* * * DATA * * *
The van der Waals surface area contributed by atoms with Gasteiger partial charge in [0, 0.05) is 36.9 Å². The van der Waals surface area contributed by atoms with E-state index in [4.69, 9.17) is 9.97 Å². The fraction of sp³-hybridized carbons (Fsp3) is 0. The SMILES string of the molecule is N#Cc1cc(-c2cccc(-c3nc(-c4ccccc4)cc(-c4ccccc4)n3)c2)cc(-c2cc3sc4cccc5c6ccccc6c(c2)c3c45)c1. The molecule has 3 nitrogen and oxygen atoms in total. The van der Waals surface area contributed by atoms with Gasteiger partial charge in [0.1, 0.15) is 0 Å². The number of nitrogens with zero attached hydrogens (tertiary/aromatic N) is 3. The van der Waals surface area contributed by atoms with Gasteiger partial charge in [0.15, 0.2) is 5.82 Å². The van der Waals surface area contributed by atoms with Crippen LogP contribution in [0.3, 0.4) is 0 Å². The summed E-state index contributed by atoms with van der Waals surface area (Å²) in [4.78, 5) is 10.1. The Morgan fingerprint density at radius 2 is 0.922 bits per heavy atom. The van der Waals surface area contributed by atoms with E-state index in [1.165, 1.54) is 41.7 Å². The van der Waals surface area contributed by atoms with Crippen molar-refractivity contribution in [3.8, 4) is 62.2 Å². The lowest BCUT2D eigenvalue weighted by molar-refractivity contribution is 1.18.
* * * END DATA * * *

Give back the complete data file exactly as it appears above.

The van der Waals surface area contributed by atoms with Gasteiger partial charge in [0, 0.05) is 36.9 Å². The van der Waals surface area contributed by atoms with E-state index in [4.69, 9.17) is 9.97 Å². The fraction of sp³-hybridized carbons (Fsp3) is 0. The SMILES string of the molecule is N#Cc1cc(-c2cccc(-c3nc(-c4ccccc4)cc(-c4ccccc4)n3)c2)cc(-c2cc3sc4cccc5c6ccccc6c(c2)c3c45)c1. The molecule has 3 nitrogen and oxygen atoms in total. The van der Waals surface area contributed by atoms with Gasteiger partial charge in [0.1, 0.15) is 0 Å². The number of nitrogens with zero attached hydrogens (tertiary/aromatic N) is 3. The van der Waals surface area contributed by atoms with Gasteiger partial charge in [0.15, 0.2) is 5.82 Å². The van der Waals surface area contributed by atoms with Crippen LogP contribution in [0.3, 0.4) is 0 Å². The summed E-state index contributed by atoms with van der Waals surface area (Å²) in [4.78, 5) is 10.1. The Morgan fingerprint density at radius 2 is 0.922 bits per heavy atom. The van der Waals surface area contributed by atoms with E-state index in [1.165, 1.54) is 41.7 Å². The van der Waals surface area contributed by atoms with Crippen molar-refractivity contribution in [3.8, 4) is 62.2 Å². The lowest BCUT2D eigenvalue weighted by molar-refractivity contribution is 1.18.